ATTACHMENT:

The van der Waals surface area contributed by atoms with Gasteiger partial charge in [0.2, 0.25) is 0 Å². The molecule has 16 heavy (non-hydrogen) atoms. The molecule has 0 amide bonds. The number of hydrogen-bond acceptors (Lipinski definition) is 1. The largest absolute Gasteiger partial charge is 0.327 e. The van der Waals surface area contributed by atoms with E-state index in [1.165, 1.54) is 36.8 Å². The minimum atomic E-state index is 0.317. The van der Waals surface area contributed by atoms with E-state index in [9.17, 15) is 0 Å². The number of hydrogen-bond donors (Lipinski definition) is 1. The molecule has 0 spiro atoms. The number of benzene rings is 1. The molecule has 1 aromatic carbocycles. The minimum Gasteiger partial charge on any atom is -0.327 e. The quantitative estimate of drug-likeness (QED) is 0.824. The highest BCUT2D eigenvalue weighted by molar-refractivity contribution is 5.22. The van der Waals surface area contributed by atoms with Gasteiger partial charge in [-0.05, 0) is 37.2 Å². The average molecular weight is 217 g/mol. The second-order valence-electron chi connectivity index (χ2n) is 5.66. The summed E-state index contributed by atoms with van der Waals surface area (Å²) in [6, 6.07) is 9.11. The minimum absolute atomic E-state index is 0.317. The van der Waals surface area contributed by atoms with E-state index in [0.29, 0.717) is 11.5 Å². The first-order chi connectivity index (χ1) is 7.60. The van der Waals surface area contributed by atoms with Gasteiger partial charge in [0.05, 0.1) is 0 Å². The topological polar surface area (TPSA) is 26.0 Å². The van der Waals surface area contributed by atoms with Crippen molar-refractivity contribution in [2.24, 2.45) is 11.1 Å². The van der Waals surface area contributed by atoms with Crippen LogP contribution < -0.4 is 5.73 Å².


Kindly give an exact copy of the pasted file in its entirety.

The van der Waals surface area contributed by atoms with Gasteiger partial charge in [0.2, 0.25) is 0 Å². The molecule has 16 heavy (non-hydrogen) atoms. The molecule has 0 amide bonds. The number of hydrogen-bond acceptors (Lipinski definition) is 1. The largest absolute Gasteiger partial charge is 0.327 e. The van der Waals surface area contributed by atoms with E-state index in [1.165, 1.54) is 36.8 Å². The minimum atomic E-state index is 0.317. The van der Waals surface area contributed by atoms with E-state index in [9.17, 15) is 0 Å². The number of hydrogen-bond donors (Lipinski definition) is 1. The molecule has 0 spiro atoms. The number of benzene rings is 1. The molecule has 1 aromatic carbocycles. The minimum Gasteiger partial charge on any atom is -0.327 e. The quantitative estimate of drug-likeness (QED) is 0.824. The highest BCUT2D eigenvalue weighted by molar-refractivity contribution is 5.22. The van der Waals surface area contributed by atoms with Gasteiger partial charge in [-0.05, 0) is 37.2 Å². The average molecular weight is 217 g/mol. The second-order valence-electron chi connectivity index (χ2n) is 5.66. The summed E-state index contributed by atoms with van der Waals surface area (Å²) in [6, 6.07) is 9.11. The minimum absolute atomic E-state index is 0.317. The van der Waals surface area contributed by atoms with E-state index in [0.29, 0.717) is 11.5 Å². The first-order chi connectivity index (χ1) is 7.60. The van der Waals surface area contributed by atoms with Gasteiger partial charge in [0.05, 0.1) is 0 Å². The topological polar surface area (TPSA) is 26.0 Å². The van der Waals surface area contributed by atoms with Crippen molar-refractivity contribution in [2.24, 2.45) is 11.1 Å². The van der Waals surface area contributed by atoms with Crippen LogP contribution < -0.4 is 5.73 Å².